Princeton Weekly Bulletin, March 2, 1998

McGraw gift endows teaching, learning center

Publisher Harold McGraw Jr., Class of 1940, has made a $5 million gift to endow a center for promoting innovative teaching and effective learning throughout the University.

McGraw Center is to serve as a laboratory for new ideas and a place to share, across departments and disciplines, teaching discoveries that have proven successful in individual classrooms at Princeton and other colleges and universities. McGraw Center will be housed in the new campus center, designed by Venturi, Scott Brown and Associates, now under construction.

"Harold McGraw has had a long devotion to literacy and education, and with this generous gift to Princeton he is helping us redefine teaching and learning for future generations," said President Shapiro.

High technology, human ideas

"Better teaching means better learning, and that can involve some very sophisticated technology as well as some very simple ideas," said McGraw, who retired from McGraw-Hill as chair in 1988. "In this new center, I hope we can combine high-tech hardware along with human experience and creativity to bring Princeton to an even higher level of achievement."

McGraw Center activities will focus on bringing advances in teaching and curricular improvements to Princeton's classrooms, providing a venue for sharing teaching strategies, exploring novel uses of technology for teaching and learning, strengthening graduate students' teaching skills, and enhancing undergraduate learning. By bringing together members of the campus community for discussion groups, seminars and lectures by educators from across the country, the center will serve as a forum in which to examine and refine the art of teaching. Princeton will soon begin a search for the director of the center, an educator with a record both of successful teaching and of effective collaboration.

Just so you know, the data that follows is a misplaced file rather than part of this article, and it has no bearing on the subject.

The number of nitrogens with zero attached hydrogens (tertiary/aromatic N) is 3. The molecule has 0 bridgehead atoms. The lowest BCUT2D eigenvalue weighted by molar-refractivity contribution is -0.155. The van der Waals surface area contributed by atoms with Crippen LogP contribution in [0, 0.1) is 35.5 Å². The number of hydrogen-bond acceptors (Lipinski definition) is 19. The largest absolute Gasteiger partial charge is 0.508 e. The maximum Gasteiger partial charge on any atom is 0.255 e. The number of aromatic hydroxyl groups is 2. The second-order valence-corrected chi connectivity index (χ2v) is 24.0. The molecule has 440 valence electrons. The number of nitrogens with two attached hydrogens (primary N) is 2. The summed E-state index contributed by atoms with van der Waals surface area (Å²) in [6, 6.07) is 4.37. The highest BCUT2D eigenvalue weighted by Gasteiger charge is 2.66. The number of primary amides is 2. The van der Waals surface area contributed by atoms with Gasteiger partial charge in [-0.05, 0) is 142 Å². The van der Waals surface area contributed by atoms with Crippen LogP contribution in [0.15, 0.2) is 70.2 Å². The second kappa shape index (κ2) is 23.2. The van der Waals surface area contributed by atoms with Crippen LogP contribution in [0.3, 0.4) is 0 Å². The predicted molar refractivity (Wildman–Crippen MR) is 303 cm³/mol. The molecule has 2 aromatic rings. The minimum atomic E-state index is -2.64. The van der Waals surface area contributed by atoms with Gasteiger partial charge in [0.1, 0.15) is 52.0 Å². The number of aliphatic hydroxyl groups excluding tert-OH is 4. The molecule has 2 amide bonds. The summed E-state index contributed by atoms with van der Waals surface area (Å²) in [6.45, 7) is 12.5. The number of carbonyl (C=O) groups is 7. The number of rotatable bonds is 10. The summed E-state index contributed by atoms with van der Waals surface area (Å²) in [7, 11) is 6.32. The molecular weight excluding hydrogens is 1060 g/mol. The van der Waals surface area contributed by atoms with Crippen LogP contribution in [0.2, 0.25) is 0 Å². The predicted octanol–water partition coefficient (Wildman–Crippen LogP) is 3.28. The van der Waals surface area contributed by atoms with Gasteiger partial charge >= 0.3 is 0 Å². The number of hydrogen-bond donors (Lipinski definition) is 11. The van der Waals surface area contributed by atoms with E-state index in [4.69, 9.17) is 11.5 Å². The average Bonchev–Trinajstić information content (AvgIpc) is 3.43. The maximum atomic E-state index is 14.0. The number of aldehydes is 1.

Among the specialized facilities to be included in McGraw Center are a state-of-the-art electronic classroom, a multimedia resource lab where faculty and graduate students can experiment with new teaching methods and develop new teaching materials, a library of print and electronic teaching resources, a seminar room, and several small consultation areas. The center also will act as an informal meeting place to encourage discussion and interaction among faculty, graduate students, undergraduates and the center's professional staff. Nearby classrooms in the campus center will be equipped with videotaping capabilities; videotapes of classes will help staff assist instructors in strengthening their teaching methods and provide a resource for research on teaching and learning strategies.

Highest literacy award

McGraw, who is currently chair emeritus of McGraw-Hill, has spent 51 years at the company, serving as president and chief executive officer. A long-time supporter of Princeton programs of education and scholarship, he established an endowed chair for writing courses, among other gifts. He also endowed the editing of Albert Einstein's papers by Princeton University Press when he served as its president.

Active in civic and philanthropic endeavors, especially efforts to increase literacy, McGraw founded the Business Council for Effective Literacy and the Business Press Education Foundation. He has served as chair of the Council for Aid to Education and vice chair of the New York Public Library, where he is a lifetime trustee. Recipient of many honors, he was given the nation's highest literacy award by President George Bush in 1990. He also has been awarded seven honorary degrees, including one in 1983 from Princeton. In 1988 McGraw-Hill established the Harold W. McGraw Jr. Prize in Education, awarded annually to outstanding American educators.

The McGraw gift is an important contribution to the Anniversary Campaign for Princeton, which has now raised $555 million toward a goal of $750 million by the year 2000.